Hello Blogland, I have been away so long I'm pretty sure no-one will remember me. I have so much to tell but thought I should start with the most recent event that is on everyone's knitty lips – Fibrefest.
This is my first time visiting this show and I just loved it. I think that I appreciated it all the more for being a spinner as well as a knitter. As you may be aware, Fibrefest is held at Coldharbour Mill in Uffculme, Devon. The Mill itself is now a working museum showing worsted spinning and, when the water levels in the River Culm are high enough, runs several machines using water power. The mill itself also has two large ovens used to power the beam engine, they fire these up throughout the year and it would be lovely to see on a cold winters' day. These huge oven/boilers used to be powered by large lumps of coal but they now use broken pallets as this is cleaner and comes from renewable sources.
The mill itself is well staffed by volunteers who are more than willing to discuss the production process and demonstrate the machines. It was interesting to discover that some of the terminology currently used by spinners and sellers of prepared fibre different to those used at the mill.
The first machine produces top, so called because the machine separates the short fibres from the long and these come out of the top of the machine.
The tops are then loaded into the drawbox. This machine stretches the tops into Slivers and this is the first winding onto bobbins.
The Silvers are then placed on a new machine are stretched until they become slub. This looks remarkably like the above machine. Slubs are then stretched to become roving (this is sometimes sold as pencil roving) and from this it is possible to make all thicknesses of yarn such as aran, DK, 4ply. One woman could look after 4 of these machines, making sure that the bobbins were kept full. In this mill a different frame was used for stretching rovings to make specific yarns; the bobbins would be reloaded and passed through the rollers as many times as necessary to obtain the correct thickness for spinning.
Before plying the yarns, the rovings are then spun.
And finally they are plied.
Each bobbin is then wound off the bobbins using a skeiner and can then be sold or processed onto cones or wound into balls.
The most terrifying equipment in the mill was the warping frame and the weaving frames. I think part of my horror is the fact I am seriously attracted to trying to weave and scared that I would love it as much as I love spinning, knitting, crochet and dyeing. As I already need to work full time to feed this habit of mine, there just doesn't seem to be space to slide in another (albeit related) hobby.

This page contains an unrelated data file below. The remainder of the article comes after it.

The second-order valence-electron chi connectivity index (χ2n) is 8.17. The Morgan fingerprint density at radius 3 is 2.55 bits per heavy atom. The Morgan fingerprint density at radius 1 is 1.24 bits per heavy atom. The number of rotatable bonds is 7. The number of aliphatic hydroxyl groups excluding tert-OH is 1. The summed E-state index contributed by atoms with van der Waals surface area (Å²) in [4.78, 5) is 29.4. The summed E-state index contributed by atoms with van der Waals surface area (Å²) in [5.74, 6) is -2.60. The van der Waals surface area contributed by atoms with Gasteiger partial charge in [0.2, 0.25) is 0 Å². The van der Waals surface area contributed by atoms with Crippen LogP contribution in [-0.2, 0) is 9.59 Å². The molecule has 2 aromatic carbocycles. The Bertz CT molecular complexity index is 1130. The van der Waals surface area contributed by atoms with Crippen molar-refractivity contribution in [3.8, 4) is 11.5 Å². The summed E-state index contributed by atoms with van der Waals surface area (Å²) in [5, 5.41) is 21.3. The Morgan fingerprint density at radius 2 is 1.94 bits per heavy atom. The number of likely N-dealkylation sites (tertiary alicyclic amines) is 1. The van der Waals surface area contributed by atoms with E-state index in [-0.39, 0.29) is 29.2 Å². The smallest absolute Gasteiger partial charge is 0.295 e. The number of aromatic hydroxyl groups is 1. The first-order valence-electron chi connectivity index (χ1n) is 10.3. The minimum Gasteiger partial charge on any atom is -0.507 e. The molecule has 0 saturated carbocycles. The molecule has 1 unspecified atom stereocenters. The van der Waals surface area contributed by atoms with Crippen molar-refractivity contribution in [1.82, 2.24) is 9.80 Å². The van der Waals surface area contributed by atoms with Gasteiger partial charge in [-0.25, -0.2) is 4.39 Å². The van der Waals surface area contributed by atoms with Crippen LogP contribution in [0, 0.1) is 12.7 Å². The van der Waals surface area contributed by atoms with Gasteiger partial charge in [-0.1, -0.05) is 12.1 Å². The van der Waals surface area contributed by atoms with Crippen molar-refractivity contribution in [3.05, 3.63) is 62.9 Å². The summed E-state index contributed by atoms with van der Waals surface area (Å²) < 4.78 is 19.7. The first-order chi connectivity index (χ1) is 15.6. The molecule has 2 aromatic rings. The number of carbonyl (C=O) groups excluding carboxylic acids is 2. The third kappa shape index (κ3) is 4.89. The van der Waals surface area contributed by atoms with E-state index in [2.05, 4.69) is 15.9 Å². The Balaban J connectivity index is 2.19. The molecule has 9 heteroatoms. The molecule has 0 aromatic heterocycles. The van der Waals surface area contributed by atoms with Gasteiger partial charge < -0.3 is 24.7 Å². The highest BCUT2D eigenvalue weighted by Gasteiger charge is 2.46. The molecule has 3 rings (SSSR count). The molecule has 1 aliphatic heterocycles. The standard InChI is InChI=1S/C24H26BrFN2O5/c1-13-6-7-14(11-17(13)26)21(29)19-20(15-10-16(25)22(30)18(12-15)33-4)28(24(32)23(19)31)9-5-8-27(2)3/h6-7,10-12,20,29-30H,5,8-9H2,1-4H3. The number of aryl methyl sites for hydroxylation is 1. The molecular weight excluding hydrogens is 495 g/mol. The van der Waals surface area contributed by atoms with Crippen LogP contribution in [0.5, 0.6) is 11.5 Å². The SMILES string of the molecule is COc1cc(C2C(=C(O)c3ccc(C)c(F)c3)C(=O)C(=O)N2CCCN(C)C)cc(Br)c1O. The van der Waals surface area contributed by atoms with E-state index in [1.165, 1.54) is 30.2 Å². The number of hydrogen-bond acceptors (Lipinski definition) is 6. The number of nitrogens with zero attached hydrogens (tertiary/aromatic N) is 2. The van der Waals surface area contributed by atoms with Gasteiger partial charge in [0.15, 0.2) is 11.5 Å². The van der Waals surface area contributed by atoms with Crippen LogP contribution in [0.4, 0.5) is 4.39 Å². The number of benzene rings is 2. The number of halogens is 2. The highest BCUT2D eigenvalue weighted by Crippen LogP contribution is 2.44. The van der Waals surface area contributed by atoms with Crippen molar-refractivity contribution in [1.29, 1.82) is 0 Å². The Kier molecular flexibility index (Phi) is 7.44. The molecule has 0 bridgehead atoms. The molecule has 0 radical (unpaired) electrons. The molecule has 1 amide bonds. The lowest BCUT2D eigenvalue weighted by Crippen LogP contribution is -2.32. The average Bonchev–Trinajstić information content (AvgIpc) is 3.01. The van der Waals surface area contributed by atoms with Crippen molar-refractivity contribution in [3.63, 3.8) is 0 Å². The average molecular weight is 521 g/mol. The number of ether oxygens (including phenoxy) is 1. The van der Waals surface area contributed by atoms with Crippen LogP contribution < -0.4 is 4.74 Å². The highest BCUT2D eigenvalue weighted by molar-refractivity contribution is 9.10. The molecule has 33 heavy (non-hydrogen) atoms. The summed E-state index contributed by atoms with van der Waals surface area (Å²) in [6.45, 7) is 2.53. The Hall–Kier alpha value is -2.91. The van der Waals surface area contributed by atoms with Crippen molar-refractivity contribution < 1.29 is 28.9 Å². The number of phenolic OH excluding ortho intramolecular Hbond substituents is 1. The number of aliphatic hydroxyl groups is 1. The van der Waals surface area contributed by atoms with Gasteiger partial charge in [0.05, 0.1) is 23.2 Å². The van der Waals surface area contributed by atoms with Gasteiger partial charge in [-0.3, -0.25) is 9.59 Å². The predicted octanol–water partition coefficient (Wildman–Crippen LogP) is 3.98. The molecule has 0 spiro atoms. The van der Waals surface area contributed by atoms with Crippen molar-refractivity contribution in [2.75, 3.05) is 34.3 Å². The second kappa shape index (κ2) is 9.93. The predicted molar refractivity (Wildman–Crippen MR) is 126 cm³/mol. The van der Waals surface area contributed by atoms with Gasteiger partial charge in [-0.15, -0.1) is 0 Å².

There is much more to explore, the above is just from the bottom floor of the mill.
I was lucky enough to spend the rest of the day meeting friends, viewing animals and shopping. A lovely chat with Emma (Atomic Knitting) and her husband lead me to buying the cutest set of eye stitch markers, they will ward off any evil mojo coming my way and hopefully reduce the amount of tinking I need to do. Sarah of Brownberry Yarns had HiyaHiya needles. I loved the fact that they make short circ needles useable by shortening the tips. Sarah kindly let me knit with her pair and, for metal needles, they were really nice. I understand they make them in bamboo as well so I shall have to buy some as I don't really knit with metal tips. My one concern is they are not as sharp as the KnitPros. Gemma of KraftyKoala fame was sharing a stand with Sarah and selling her delicious yarns and slivers (based on the lesson above). I purchased a braid alpaca/camel/silk/merino and one of the faux cashmere (I liked the fact she wanted to call it 'I can't believe it's not cashmere', but was sad it wouldn't fit on the tag). As always, her colours were lovely.
Marianne, her husband and Millie were taking photos and it was great to meet her. She was the only person senible enough to have a camera and, once I have beaten my computer into submission, I will post the picture she took on KraftyKoala/Brownberry's stall. By the way, I have some of Marianne's fibre and she is a talented dyer as well as photographer. I also met up briefly with Tamsyn and was sorry I couldn't spend more time with her but unfortunately the coach was beckoning. As it is a fairly local show, I also had fun bumping into several people from the Get Knitted Knatterers, and I can't wait to get over for a meeting soon.
There were several other purchases and I can't wait to try the hemp yarn as I have been looking forward to knitting with the hemp yarn from The House of Hemp and the ball of Noro from lovely Lisa who runs First 4 Yarns with her mum (which will let me finish the Return of the Lizard Ridge).
I totally loved my day out and thought the location was spot on for such a festival. I really liked the fact that the show felt intimate and there was so much to do, apart from just shopping. Now I just need to spin my way through my lovely purchases.